Highlights from the 2015 State of the Public’s Health Conference

The 4th annual State of the Public’s Health (SOPH) conference was held Tuesday, October 6, 2015 and featured presentations from top national, regional, and state public health leaders. View the conference program here.

Keynote Speakers:

  • Jeff Levi, Executive Director of Trust for America’s Health, will explore opportunities and challenges of advancing public health in a reforming health care system;
  • José Carlos León Vargas, International Cooperation and Development Director of Solidaridad Internacional Kanda, will share insights about creating inclusive communities that address health disparities;
  • Kaye Bender, President and CEO of Public Health Accreditation Board, will discuss the benefits and barriers to public health accreditation;
  • Brenda Fitzgerald, Commissioner of the Georgia Department of Public Health, will give an update on the state’s current public health initiatives

Conference Briefs and Commentary:

This playlist features commentary from keynote speakers, organizers and participants. Content was produced by graduate students in the Health & Medical Journalism Program at UGA’s Grady College of Journalism and Mass Communication.

Lunch speaker: Dr. Brenda Fitzgerald

Commissioner of the Georgia Department of Public Health and State Health Officer


By Erin Geoffroy


“Sometimes, we are tested,” said Brenda Fitzgerald, looking across a room filled with public health officials, scholars and students from throughout Georgia. Fitzgerald, the commissioner of the Georgia Department of Public Health and state health officer, was referring to the Ebola panic that shook the country last fall.


Between March 2014 and September 2015, more than 28,000 people were diagnosed with the potentially deadly Ebola virus, nearly all of them in three West African Counties. International travel restrictions snapped into place and Hartsfield-Jackson in Atlanta became one of only five United States airports where flights from  Africa were allowed to land.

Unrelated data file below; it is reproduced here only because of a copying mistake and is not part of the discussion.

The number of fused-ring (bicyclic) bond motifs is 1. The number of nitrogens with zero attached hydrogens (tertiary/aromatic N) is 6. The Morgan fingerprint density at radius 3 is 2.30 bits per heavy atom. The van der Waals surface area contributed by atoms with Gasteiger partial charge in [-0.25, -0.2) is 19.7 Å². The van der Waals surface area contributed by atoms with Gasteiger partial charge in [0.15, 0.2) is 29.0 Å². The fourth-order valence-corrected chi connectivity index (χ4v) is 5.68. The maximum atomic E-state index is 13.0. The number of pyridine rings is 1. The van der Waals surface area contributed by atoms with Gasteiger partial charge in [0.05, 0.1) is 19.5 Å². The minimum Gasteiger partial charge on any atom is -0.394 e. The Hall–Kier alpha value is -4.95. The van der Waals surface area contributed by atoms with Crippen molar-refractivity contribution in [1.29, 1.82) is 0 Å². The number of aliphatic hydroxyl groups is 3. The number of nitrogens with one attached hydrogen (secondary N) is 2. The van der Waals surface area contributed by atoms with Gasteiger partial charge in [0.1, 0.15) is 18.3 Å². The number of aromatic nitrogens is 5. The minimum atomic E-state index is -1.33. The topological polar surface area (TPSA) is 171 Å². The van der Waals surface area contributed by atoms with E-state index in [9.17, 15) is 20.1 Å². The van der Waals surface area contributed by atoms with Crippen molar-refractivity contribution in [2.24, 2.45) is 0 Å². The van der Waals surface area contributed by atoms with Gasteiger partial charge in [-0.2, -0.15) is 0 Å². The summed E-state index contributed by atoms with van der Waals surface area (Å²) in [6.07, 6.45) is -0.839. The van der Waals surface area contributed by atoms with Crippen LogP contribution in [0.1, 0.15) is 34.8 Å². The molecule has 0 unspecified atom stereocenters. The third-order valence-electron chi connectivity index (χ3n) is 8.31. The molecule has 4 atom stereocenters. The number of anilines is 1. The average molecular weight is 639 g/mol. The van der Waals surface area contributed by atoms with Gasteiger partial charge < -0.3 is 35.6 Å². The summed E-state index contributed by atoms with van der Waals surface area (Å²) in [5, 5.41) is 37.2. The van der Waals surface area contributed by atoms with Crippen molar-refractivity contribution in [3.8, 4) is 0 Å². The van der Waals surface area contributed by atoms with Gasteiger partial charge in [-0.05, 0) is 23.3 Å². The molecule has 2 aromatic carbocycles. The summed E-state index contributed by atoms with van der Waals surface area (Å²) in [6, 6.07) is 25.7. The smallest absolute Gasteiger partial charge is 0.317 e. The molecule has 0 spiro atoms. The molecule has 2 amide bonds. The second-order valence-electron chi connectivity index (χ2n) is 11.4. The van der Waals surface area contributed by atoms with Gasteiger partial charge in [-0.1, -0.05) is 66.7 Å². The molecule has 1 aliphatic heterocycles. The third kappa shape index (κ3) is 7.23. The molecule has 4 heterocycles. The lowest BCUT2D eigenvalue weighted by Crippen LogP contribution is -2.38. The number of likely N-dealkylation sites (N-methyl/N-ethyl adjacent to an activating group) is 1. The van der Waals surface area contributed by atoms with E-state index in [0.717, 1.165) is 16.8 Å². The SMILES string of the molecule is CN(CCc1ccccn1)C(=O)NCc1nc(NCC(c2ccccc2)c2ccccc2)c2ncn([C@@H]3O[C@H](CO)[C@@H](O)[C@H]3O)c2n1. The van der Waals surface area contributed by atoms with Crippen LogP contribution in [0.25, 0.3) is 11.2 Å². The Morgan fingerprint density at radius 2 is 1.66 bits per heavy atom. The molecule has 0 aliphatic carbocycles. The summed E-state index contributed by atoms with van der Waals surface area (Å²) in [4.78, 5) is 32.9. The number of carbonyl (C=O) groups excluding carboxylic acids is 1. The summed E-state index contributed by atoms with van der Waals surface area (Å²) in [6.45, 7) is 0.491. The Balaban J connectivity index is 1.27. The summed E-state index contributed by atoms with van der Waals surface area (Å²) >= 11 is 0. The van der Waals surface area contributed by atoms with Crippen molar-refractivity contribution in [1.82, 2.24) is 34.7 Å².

Although two Ebola patients arrived at Emory University Hospital in Atlanta on August 2, public panic did not break out until October. That was when a Liberian man died in a Dallas hospital and two nurses who cared of him were infected.


Georgia’s leaders knew they needed a plan  Governor Nathan Deal quickly established an Ebola response team that included Fitzgerald, top law enforcement officials, the state medical examiner, funeral directors, and other key groups. The Department of Public Health sent letters to 40,000 physicians, providing guidelines for handling suspected Ebola patients.


Having a single information source for everyone was crucial. “Right from the beginning, we had a single number: 866-PUB-HEALTH,” said Fitzgerald.


Worried consumers could call for information. Hospitals called to report any suspected cases and to report how many beds they had available in case of an outbreak.


State leaders created several tools that would be useful if the spread of Ebola becomes a real threat in Georgia.  Fever is an indication of infection, and one of these was a smartphone app that medical personnel could use to send twice daily temperature readings to the department of health.

Fitzgerald is proud of the state’s efforts during the crisis. A legacy of the effort is a regional plan for coordinating outbreak response and transportation, which she said is now a model for other states.

Fitzgerald beamed when she said, “I believe that everyone was tested and found formidable.”